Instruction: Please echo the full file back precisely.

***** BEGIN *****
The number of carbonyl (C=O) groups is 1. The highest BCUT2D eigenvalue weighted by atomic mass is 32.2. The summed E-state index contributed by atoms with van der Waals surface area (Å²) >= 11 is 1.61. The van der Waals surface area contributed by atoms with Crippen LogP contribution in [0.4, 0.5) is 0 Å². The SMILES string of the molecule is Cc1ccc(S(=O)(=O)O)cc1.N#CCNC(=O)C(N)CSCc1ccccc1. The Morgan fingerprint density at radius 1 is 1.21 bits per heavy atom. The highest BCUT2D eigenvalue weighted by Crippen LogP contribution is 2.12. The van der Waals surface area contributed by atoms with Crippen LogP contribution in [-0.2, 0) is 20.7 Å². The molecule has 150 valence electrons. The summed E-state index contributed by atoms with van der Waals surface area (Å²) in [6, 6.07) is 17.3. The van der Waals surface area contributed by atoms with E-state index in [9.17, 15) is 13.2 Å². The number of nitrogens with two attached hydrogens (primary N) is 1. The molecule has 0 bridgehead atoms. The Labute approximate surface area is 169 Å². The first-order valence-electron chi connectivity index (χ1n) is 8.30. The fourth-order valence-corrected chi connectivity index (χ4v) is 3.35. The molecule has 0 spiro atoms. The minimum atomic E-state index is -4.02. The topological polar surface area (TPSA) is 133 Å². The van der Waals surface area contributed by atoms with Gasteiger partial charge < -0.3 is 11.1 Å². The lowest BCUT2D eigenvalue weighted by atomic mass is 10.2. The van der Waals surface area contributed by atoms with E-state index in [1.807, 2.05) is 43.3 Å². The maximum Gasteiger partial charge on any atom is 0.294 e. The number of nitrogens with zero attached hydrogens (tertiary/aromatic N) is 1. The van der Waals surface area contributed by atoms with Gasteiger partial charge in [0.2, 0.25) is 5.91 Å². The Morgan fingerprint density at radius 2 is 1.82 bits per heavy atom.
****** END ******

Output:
The number of carbonyl (C=O) groups is 1. The highest BCUT2D eigenvalue weighted by atomic mass is 32.2. The summed E-state index contributed by atoms with van der Waals surface area (Å²) >= 11 is 1.61. The van der Waals surface area contributed by atoms with Crippen LogP contribution in [0.4, 0.5) is 0 Å². The SMILES string of the molecule is Cc1ccc(S(=O)(=O)O)cc1.N#CCNC(=O)C(N)CSCc1ccccc1. The Morgan fingerprint density at radius 1 is 1.21 bits per heavy atom. The highest BCUT2D eigenvalue weighted by Crippen LogP contribution is 2.12. The van der Waals surface area contributed by atoms with Crippen LogP contribution in [-0.2, 0) is 20.7 Å². The molecule has 150 valence electrons. The summed E-state index contributed by atoms with van der Waals surface area (Å²) in [6, 6.07) is 17.3. The van der Waals surface area contributed by atoms with E-state index in [9.17, 15) is 13.2 Å². The number of nitrogens with two attached hydrogens (primary N) is 1. The molecule has 0 bridgehead atoms. The Labute approximate surface area is 169 Å². The first-order valence-electron chi connectivity index (χ1n) is 8.30. The fourth-order valence-corrected chi connectivity index (χ4v) is 3.35. The molecule has 0 spiro atoms. The minimum atomic E-state index is -4.02. The topological polar surface area (TPSA) is 133 Å². The van der Waals surface area contributed by atoms with Gasteiger partial charge < -0.3 is 11.1 Å². The lowest BCUT2D eigenvalue weighted by atomic mass is 10.2. The van der Waals surface area contributed by atoms with E-state index in [1.807, 2.05) is 43.3 Å². The maximum Gasteiger partial charge on any atom is 0.294 e. The number of nitrogens with zero attached hydrogens (tertiary/aromatic N) is 1. The van der Waals surface area contributed by atoms with Gasteiger partial charge in [0.2, 0.25) is 5.91 Å². The Morgan fingerprint density at radius 2 is 1.82 bits per heavy atom.